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What are Iron, Steel, and cast Iron?


Iron is a general word used to describe metals that have pure iron as their main constituent. Sometimes the word iron is used as simile of something hard like an "iron lady".

Most iron wares around us are not made of chemically pure iron but are alloys, the most important of which is Carbon. Carbon is a big factor in understanding the difference between Iron, Steel and Cast iron. Adding some carbon to chemically pure iron makes steel. Add even more and you'll make cast iron


Technically, iron means just that, chemically pure iron. Without carbon, iron is very soft and ductile.
Iron becomes softer upon heating. So a smith can change its shape by hammering but it can never be hardened by heat treatment.


Steel is an alloy of iron and carbon. The amount of carbon dictates whether a steel is hard or it is tough. Adding Carbon makes the iron harder. The more carbon the harder the steel. Carbon content in steel usually falls a range between 0.3 ~ 1.5 % by volume. Iron /carbon alloys within this range are called steels.

Steels can be forged and hardened by heat treatment. The high carbon steel is harder than the low carbon steel. Because carbon content is critical to hardening, the effect of heat treatment is big on high carbon steel, and small on low carbon steels. In other words, high carbon steels are more sensitive to tempering work. High carbon steels undergo structural changes when heated and cooled rapidly making them useful for items that require degrees of hardness. High carbon steels appear some different phases that come from the difference of the situation in tempering work. The result of relation between sensitive steel and good tempering work makes subtle appearances on blade surface.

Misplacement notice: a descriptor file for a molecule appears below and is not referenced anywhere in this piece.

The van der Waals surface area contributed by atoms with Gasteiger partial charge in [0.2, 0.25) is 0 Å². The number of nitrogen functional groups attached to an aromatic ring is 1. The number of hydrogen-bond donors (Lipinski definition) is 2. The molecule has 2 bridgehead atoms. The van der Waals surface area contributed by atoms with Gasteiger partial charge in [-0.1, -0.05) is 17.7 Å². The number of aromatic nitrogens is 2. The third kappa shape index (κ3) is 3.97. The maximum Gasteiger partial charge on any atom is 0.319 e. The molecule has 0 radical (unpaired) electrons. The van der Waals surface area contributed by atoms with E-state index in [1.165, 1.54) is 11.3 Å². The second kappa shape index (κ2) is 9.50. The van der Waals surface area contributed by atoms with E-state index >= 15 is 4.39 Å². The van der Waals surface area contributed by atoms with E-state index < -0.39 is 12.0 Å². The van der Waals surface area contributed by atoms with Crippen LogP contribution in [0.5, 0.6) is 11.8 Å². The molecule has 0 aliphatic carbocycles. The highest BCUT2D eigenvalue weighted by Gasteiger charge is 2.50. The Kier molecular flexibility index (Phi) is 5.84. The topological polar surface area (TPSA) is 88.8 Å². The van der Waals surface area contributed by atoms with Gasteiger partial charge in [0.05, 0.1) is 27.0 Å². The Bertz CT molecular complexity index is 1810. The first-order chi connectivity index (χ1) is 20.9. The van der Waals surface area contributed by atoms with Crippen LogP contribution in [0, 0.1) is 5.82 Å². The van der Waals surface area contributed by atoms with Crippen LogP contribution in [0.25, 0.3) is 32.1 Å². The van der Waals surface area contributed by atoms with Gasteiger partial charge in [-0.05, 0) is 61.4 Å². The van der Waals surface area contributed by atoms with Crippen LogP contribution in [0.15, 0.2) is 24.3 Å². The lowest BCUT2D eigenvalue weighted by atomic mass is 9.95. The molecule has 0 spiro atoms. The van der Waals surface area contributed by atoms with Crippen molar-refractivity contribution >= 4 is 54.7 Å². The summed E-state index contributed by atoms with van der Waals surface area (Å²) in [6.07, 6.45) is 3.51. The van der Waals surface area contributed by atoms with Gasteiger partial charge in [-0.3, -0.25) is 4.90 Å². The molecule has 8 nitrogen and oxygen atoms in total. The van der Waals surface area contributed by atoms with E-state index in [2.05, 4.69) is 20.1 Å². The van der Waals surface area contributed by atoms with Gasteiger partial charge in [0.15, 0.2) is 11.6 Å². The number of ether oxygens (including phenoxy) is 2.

Cast Iron

Carbon content over 1.5 % make iron alloys brittle, non-ductile and unable be worked by hammering. Also these alloys can't be hardened by heat treatment. Such metals are easy to melt, and easy to break by hammering. Therefore they are used only for casting work. Therefore we can see that iron, steel, and cast iron form a family based on the absence or degree of carbon content.

Although iron is not used for blades it can be used for tsuba and other fittings like fuchi/kashira, kuirikata, and kojiri etc. Low carbon steel is used for various kinds of tools and arms.
Most good tsubas are made of low carbon steel. Some "dubious" tsuba are made of cast iron. (=> Tsuba of cast iron) High carbon steel is used for cutting edges of blades and tools. Usually a blade is made of combination with some kinds of steel. (=> construction) Sword smiths can use either iron or cast iron as ingredients to produce their own steels. They control the carbon content of the steel using their forge. We call this home-made steel "Oroshi-gane".





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